South African stocks extended their slide for a second day on Monday (28 June), as the country reintroduced tighter lockdown measures to rein in surging coronavirus infections.
The FTSE/JSE Africa All Share Index dropped as much as 0.5%, before paring losses to 0.2% by 13h20, its biggest intraday drop in one week, Bloomberg reported.
In a televised address Sunday evening, president Cyril Ramaphosa moved the country to alert level 4, the national second highest.
The restrictions include a ban on the sale of alcohol and outlawing of public gatherings. The president also directed the closure of schools to curb surging coronavirus infections.
A weakness in the rand also pulled banks, insurers and retailers lower. Losses from 102 of the 140 listed companies offset gains by market giants Naspers, BHP Group, and Richemont.
The rand fell 0.7% after three straight sessions of gains, as curbs were tightened for two weeks with the country battling the fast-spreading Delta variant amid a slow rollout of vaccines.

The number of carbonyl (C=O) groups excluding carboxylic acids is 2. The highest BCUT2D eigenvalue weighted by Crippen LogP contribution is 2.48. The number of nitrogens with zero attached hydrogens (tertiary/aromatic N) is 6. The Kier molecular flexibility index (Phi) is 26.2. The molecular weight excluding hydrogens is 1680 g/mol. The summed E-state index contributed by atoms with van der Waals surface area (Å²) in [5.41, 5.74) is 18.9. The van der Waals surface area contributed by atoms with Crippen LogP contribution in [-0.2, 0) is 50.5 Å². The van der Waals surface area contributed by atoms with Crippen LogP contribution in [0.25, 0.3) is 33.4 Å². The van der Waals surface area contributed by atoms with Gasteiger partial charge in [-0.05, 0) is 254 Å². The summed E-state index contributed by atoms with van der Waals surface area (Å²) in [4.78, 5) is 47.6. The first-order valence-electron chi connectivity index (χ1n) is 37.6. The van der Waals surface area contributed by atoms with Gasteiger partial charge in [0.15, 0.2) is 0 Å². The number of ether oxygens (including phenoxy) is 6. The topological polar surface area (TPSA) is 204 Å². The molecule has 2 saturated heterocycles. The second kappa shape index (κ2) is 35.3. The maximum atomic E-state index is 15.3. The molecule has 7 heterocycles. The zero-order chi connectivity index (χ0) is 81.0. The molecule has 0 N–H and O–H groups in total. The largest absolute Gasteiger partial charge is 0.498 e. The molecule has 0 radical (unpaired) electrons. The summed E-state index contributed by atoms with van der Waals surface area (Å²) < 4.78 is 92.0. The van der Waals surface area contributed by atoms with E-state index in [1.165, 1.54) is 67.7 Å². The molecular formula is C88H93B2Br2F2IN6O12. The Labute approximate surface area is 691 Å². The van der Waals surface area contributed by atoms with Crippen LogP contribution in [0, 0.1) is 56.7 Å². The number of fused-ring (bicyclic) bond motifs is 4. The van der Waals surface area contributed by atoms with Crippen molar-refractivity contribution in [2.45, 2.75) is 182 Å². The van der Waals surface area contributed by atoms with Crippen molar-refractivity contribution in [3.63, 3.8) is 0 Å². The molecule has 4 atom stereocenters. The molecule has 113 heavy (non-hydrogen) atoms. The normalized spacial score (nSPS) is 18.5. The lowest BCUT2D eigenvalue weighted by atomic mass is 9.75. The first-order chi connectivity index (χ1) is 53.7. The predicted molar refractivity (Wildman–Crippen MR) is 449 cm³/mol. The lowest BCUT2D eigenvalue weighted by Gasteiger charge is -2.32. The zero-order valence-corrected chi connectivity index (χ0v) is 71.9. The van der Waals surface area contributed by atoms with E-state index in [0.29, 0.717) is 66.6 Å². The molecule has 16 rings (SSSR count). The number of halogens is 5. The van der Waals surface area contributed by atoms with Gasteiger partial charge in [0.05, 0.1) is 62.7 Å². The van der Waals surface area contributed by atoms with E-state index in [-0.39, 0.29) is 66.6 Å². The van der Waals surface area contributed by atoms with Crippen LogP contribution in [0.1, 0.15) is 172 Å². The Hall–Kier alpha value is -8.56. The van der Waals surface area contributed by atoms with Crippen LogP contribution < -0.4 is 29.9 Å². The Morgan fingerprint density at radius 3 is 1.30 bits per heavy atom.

The currency is down more than 3% so far this month – among the worst EM performers in June, Reuters reported.
“This scenario, although necessary, is likely to hamper an already faltering economy, and the rand is likely to remain under pressure, with any strength in the local unit likely to be met with fresh demand for USD,” said Nedbank analysts in a note.
The rand was trading at the following levels against the major currencies at 14h40 on Monday (28 June):
- Dollar/Rand: R14.25 (+0.76%)
- Pound/Rand: R19.81 (+0.89%)
- Euro/Rand: R16.97 (+0.46%)
The third wave will undoubtedly have a negative impact on the economy, economists from the University of Stellenbosch’s Bureau for Economic Research (BER) said on Monday.
Several new restrictions were announced on Sunday evening by president Cyril Ramaphosa under an adjusted lockdown level 4, in a bid to combat the rising number of cases.
These include restrictions on travel, a ban on gatherings and alcohol, as well as shuttering a number of businesses like gyms, cinemas, taverns and restaurants for sit-in meals.
As has been the case throughout the pandemic, it is the liquor, hospitality and aviation industries that will be impacted the most.
“In terms of the broader economic impact of the surging cases in Gauteng/third wave across the country, the question remains to what extent individual consumers will self-restrict their movements to, for example, shopping centres and restaurants,” the BER said.
“The latest Google mobility data for Gauteng suggests that this has already happened.”